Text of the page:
The first paper in The Lancet series on Renal Medicine is professor Friedhelm Hildebrandt, Howard Hughes Medical Institute at the University of Michigan Health System, Ann Arbor, MI, USA. It discusses genetic kidney diseases, and highlights that lately many such diseases have been shown to be single gene defects. According to the author, knowledge of a disease-causing mutation in a single-gene disorder represents one of the strongest diagnostic examples of personalised medicine. This is because the mutation conveys an almost 100 percent risk of developing the disease by a defined age.

Mutation analysis reveals the primary cause of the disease because of the strong genotype-phenotype correlation of almost 100 percent that is noted in recessive single-gene renal disorders. It allows prenatal diagnostic tests to be done, and has a high diagnostic and prognostic value. Mutations convey an almost 100 percent risk of developing, for instance, autosomal recessive polycystic kidney disease.

Single-gene defect kidney diseases are grouped according to main diagnostic features.

• Glomerular diseases affect the kidney's filtering apparatus and include steroid-resistant nephrotic syndrome. It usually manifests as focal segmental glomerulosclerosis, a replacement of the filtering units by scar tissue. In children, this is associated with a 30 percent risk of recurrence in a kidney transplant. Facial swelling, low blood proteins, abnormal blood fats, and high blood pressure can all be symptoms.

• Renal cystic ciliopathies are kidney diseases involving cysts, rounded hollow spaces in the kidney. For example, autosomal dominant polycystic kidney disease (ADPKD) is the most frequent lethal heritable dominant disease in the USA and Europe. It affects about 1 in 1,000 people. Chronic kidney disease develops by age 60 to 70 years. 90 percent of ADPKD cases can now be diagnosed by mutation testing. This is helpful for clinical decision making, especially in living-related donor transplantation.

• Renal tubular disorders affect reuptake of water, salt, and sugars from the glomerular filtrate which is the fluid in the kidney post-filtration. In such disorders, the primary genetic defect causes loss of function of a specific renal transport protein or signalling molecule. For instance, sodium reabsorption abnormalities cause Bartter's syndrome leading to loss of salt from the kidneys.

Congenital abnormalities of kidney and urinary tract are responsible for nearly 50 percent of cases of end-stage kidney disease in children. These abnormalities arise in about three to six per 1,000 live births. They represent 20 to 30 percent of all anomalies identified in newborn babies. A wide range of conditions can be caused by such abnormalities.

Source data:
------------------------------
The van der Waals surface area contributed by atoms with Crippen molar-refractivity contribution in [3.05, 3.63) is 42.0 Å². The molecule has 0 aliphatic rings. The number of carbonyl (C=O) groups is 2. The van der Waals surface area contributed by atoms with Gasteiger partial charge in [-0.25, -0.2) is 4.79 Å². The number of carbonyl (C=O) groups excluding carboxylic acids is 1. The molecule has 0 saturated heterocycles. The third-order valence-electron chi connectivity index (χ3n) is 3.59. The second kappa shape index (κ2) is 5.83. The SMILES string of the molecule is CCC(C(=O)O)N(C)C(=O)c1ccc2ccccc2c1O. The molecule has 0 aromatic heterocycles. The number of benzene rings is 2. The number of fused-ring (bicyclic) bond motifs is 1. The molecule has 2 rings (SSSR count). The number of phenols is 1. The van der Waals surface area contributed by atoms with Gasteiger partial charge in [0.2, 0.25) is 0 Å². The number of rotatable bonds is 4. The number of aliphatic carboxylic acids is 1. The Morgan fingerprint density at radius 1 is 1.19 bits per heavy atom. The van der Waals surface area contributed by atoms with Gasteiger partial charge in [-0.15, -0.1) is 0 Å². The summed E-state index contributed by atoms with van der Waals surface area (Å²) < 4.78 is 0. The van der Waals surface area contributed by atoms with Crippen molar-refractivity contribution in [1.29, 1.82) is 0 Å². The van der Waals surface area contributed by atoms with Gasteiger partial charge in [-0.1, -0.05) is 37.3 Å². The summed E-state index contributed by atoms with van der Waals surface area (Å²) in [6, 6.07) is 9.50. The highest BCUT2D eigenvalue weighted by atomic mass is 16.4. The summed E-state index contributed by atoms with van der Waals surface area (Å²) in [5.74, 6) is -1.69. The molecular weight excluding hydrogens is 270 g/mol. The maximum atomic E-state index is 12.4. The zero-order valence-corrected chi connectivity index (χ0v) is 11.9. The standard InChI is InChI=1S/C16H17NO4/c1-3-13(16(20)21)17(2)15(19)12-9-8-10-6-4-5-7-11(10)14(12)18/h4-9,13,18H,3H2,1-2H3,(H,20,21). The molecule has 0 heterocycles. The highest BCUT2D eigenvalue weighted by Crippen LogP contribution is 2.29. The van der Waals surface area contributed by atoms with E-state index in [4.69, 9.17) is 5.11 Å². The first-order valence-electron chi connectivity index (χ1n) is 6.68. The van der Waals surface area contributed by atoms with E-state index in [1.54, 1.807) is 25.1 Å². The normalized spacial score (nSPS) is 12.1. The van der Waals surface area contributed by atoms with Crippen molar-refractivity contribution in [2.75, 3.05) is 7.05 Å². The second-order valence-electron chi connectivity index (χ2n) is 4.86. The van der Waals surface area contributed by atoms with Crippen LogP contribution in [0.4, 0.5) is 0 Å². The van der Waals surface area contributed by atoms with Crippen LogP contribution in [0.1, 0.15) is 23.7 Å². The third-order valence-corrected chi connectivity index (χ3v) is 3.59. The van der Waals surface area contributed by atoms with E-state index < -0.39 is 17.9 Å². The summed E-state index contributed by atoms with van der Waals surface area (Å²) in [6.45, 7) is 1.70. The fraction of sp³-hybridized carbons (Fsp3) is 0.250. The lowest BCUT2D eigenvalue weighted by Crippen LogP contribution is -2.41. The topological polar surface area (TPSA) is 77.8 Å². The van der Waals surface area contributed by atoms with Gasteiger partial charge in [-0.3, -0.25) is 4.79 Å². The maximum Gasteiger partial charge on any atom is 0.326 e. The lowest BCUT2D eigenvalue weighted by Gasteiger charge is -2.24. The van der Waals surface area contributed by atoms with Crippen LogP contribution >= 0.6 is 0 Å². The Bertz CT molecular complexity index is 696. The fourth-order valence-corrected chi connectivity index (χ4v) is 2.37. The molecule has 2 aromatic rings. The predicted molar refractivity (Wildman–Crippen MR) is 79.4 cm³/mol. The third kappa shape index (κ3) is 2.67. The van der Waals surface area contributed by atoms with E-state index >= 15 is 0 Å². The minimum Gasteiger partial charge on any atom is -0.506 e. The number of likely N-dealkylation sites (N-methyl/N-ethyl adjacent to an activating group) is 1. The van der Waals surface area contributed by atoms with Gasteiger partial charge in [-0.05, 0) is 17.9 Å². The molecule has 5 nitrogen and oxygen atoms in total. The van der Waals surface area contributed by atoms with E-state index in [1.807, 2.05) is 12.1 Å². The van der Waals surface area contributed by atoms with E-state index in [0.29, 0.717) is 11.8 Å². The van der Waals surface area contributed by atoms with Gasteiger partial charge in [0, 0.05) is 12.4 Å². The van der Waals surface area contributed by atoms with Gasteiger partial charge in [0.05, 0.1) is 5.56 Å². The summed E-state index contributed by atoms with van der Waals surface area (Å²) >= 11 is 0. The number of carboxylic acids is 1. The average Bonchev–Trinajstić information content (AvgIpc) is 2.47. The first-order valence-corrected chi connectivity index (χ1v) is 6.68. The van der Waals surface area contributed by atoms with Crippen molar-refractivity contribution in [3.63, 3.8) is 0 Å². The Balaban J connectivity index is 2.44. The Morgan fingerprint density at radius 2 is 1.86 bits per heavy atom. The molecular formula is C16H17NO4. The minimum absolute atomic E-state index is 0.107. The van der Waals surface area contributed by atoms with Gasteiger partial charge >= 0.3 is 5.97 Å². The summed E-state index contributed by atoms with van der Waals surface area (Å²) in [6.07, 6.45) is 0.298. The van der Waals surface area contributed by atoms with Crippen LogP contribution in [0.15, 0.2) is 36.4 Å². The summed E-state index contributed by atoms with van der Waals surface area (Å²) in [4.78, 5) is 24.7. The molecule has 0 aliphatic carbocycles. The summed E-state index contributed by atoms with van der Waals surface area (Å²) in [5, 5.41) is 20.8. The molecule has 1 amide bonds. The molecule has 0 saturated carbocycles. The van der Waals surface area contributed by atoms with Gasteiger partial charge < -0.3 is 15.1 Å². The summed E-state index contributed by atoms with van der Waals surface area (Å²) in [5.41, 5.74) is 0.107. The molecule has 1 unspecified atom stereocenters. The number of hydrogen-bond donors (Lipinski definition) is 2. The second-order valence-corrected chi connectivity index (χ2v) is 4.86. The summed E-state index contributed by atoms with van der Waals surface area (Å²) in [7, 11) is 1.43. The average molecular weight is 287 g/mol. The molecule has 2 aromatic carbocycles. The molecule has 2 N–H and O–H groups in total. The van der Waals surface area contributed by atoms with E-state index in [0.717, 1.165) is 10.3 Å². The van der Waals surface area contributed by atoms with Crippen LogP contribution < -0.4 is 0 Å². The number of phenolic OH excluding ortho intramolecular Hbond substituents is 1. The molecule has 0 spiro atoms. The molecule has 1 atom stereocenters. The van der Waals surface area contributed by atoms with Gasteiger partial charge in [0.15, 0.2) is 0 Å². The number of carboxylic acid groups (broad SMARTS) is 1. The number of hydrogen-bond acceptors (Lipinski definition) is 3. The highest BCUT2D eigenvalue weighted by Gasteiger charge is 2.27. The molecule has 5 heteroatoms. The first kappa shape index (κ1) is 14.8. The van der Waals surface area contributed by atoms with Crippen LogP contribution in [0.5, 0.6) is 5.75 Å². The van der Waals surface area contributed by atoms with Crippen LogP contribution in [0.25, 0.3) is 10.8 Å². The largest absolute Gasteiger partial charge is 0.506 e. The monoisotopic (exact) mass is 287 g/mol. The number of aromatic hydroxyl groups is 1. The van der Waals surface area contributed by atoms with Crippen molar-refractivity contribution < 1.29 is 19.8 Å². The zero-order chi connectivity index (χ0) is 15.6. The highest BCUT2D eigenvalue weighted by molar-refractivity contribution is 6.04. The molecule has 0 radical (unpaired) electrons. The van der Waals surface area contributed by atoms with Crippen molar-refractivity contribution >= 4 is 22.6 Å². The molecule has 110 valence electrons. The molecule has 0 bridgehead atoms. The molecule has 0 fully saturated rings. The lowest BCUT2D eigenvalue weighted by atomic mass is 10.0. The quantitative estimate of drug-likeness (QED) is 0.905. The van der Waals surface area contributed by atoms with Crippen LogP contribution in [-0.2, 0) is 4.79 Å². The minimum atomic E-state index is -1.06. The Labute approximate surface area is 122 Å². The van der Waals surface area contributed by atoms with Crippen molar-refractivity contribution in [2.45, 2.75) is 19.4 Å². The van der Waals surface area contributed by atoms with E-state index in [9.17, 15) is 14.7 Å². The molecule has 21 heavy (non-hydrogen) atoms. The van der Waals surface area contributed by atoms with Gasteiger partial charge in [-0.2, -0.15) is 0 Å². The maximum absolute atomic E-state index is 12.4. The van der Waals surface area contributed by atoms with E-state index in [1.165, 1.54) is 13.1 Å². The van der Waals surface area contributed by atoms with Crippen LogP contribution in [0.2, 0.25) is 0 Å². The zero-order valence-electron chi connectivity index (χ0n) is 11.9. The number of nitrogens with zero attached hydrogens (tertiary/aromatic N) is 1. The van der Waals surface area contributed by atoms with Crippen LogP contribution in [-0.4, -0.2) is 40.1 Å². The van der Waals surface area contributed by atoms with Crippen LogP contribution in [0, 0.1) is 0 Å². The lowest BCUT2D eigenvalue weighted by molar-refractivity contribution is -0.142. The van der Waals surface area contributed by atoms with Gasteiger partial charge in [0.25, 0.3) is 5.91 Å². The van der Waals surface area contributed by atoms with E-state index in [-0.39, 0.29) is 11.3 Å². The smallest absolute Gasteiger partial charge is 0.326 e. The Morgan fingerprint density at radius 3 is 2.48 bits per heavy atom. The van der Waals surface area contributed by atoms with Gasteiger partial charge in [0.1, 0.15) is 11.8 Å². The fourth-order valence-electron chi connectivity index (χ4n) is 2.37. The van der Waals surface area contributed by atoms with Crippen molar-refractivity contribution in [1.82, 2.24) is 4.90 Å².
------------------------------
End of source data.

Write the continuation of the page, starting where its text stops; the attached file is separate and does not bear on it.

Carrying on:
The author explain: "An important feature of monogenic diseases is that the mutation represents the primary cause of the disease, and therefore provides opportunities for diagnosis, treatment, and insights into pathogenesis ... New drugs can be developed - eg, by analysis of animals in which the gene of interest has been deactivated."

Disease-causing genes of recessive single-gene disorders are more uncommon than polygenic disorders. They manifest early in life and cause disease in almost every individual with the genetic defect. They are rarely associated with environmental effects, and are usually detected by gene mapping. By contrast, multi-gene (polygenic) disorders are more common. They manifest later in life and exert weak causality on the disease phenotype. They are commonly associated with environment effects. Also, they are usually detected by genome-wide association studies. Many such studies have been published in the most recent years.

In closing professor Hildebrandt discusses the new technique of exome capture. It will significantly assist the rapid discovery of causative genes for single-gene disorders. Exome capture allows selecting only the segments of the human DNA coding for proteins. Thereby, it reduces gene discovery to the relevant part of the genome. Combined with large-scale gene sequencing, Professor Hildebrandt remarks that exome capture 'will assist disease gene discovery in the future. This approach will further help molecular genetic diagnosis, enhance our understanding of disease mechanisms, and thus enable the development of new targeted drugs. It will also provide guides for mutation-specific prognosis and treatment'.

"Genetic kidney diseases"
Friedhelm Hildebrandt
Lancet 2010; 375: 1287- 95
The Lancet

Stephanie Brunner (B.A.)

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